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Wysocki: Robert Morris skating toward NCAA hockey dominance

“Not even Rudy or Hat Trick Jesus could have helped the Fightin’ Irish that day.”

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Despite having the word “island” in its name, Neville Island continues to be one of the nation’s least popular spring-break destinations. 

A newspaper ad in 1903 invited people to settle there, speculating that it would be the next Manhattan Island. Obviously, that never panned out and the island continued to be the subject of mediocre jokes (much like the one I attempted above).

Once, Virginia and Pennsylvania had disputed the Ohio River paradise until the Supreme Court ruled, in 1799, that it was all ours. I’m no legal scholar, but that seemed like an easy decision since the island is, in fact, located in Pennsylvania. But then nothing really exciting happened on Neville Island until 1998, the year the Island Sports Center was built on the island’s western tip. In 2003, Robert Morris University purchased the center; 12 days later, the school began assembling its first NCAA men’s hockey team, the Colonials, with the goal of beginning play in the 2004-05 season. Twelve years later, the Center is a hotbed for college hockey. 

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The team’s first head coach was a minor-league-hockey journeyman named Derek Schooley. Schooley spent time at the remote hockey outposts of the East Coast Hockey League — the Roanoke Express, the Pensacola Ice Pilots and the Peoria Rivermen. The defenseman picked up some coaching experience at Cornell University and the Air Force Academy before taking over the program.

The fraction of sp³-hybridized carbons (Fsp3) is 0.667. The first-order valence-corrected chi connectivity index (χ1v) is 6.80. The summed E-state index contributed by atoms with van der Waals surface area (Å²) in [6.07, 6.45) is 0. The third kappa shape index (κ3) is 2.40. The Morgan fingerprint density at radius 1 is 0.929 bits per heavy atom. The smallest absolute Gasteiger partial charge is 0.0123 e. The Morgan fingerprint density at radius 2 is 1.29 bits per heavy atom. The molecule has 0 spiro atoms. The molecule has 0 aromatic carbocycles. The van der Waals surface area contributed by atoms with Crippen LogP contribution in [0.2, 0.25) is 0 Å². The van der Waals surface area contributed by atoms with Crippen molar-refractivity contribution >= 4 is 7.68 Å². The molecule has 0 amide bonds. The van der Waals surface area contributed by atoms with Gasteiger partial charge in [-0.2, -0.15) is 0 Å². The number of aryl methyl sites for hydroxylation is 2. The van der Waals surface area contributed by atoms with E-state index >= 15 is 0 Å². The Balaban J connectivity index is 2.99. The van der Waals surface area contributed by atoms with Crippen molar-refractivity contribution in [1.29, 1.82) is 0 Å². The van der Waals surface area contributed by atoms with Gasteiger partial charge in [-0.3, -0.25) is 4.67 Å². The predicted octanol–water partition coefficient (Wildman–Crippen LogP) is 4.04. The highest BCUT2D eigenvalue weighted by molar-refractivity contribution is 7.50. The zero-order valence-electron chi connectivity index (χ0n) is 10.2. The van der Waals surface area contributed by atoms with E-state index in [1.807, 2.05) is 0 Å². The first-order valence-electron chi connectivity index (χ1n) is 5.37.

The results of that first season were pretty much what you’d expect from a program starting from scratch and featuring 22 freshmen: 8-25. But the team kept improving. The next year, the Colonials beat Western Michigan, an NCAA hockey powerhouse, in what Schooley called “the biggest win in our program.” The team won 12 games that year, and 14 games in 2006. They even beat nationally ranked Notre Dame. Not even Rudy or Hat Trick Jesus could have helped the Fightin’ Irish that day.

At that point, a new hockey program was suddenly on the rise. The team went 18-12-5 in 2010, and the wins kept ticking up each season, culminating with 24 wins last year. In 10 years, the team went from the Bad News Bears on ice to a nationally recognized and respected hockey program. I hope nobody from Cleveland tries to take Schooley.

Even the name of the venue has changed: The Island Sports Center is now the 84 Lumber Arena. Being a Pittsburgh purist, I will still call it Star Lake. Tickets for the games are $10-12 and the 1,100-seat arena is filling up for each home game with people who love hockey. Not as much as Canadians love hockey, but mothers do not love their children as much as Canadians love hockey. In fact, about half the Colonials roster is from the land of three-down football, weird bacon, Justin Bieber, poutine and rampant politeness. Senior captain Tyler Wilson and alternate captain Brandon Denham are both Canadians. But freshman Alex Dagnal and senior Zac Lynch are from Pittsburgh. Thanks to the arrival of Mario Lemieux in 1984, Pittsburgh moms and dads now make hockey players, too.

RMU gives you a great opportunity to check out reasonably priced college hockey against top-flight opponents like Sacred Heart, Canisius and Penn State. The season lasts until Feb. 27, and hopefully, a long postseason run is also on tap. And after another year of continued success, the Colonials can take a well-deserved spring break, ideally on an island where the sun shines more than half the year.


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